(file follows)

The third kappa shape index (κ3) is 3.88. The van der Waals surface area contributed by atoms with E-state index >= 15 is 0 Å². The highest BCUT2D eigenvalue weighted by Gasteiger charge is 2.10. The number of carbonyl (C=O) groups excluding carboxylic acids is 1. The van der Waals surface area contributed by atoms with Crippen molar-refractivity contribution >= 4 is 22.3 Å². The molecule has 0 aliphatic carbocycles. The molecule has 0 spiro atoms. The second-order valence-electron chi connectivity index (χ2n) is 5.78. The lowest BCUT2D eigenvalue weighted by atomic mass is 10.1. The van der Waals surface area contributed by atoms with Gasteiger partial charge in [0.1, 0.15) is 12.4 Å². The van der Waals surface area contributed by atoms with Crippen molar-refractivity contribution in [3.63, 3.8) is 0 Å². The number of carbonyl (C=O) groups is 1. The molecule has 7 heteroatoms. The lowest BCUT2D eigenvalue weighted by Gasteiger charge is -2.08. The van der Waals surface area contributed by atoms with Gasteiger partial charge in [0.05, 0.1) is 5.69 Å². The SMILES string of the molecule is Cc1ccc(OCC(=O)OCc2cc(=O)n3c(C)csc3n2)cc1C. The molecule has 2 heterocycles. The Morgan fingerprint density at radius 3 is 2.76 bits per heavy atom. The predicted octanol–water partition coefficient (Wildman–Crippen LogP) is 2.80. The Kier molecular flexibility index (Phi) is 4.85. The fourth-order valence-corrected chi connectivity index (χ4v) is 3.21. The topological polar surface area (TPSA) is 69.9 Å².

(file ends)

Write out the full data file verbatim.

The third kappa shape index (κ3) is 3.88. The van der Waals surface area contributed by atoms with E-state index >= 15 is 0 Å². The highest BCUT2D eigenvalue weighted by Gasteiger charge is 2.10. The number of carbonyl (C=O) groups excluding carboxylic acids is 1. The van der Waals surface area contributed by atoms with Crippen molar-refractivity contribution >= 4 is 22.3 Å². The molecule has 0 aliphatic carbocycles. The molecule has 0 spiro atoms. The second-order valence-electron chi connectivity index (χ2n) is 5.78. The lowest BCUT2D eigenvalue weighted by atomic mass is 10.1. The van der Waals surface area contributed by atoms with Gasteiger partial charge in [0.1, 0.15) is 12.4 Å². The van der Waals surface area contributed by atoms with Crippen molar-refractivity contribution in [3.63, 3.8) is 0 Å². The number of carbonyl (C=O) groups is 1. The molecule has 7 heteroatoms. The lowest BCUT2D eigenvalue weighted by Gasteiger charge is -2.08. The van der Waals surface area contributed by atoms with Gasteiger partial charge in [0.05, 0.1) is 5.69 Å². The SMILES string of the molecule is Cc1ccc(OCC(=O)OCc2cc(=O)n3c(C)csc3n2)cc1C. The molecule has 2 heterocycles. The Morgan fingerprint density at radius 3 is 2.76 bits per heavy atom. The predicted octanol–water partition coefficient (Wildman–Crippen LogP) is 2.80. The Kier molecular flexibility index (Phi) is 4.85. The fourth-order valence-corrected chi connectivity index (χ4v) is 3.21. The topological polar surface area (TPSA) is 69.9 Å².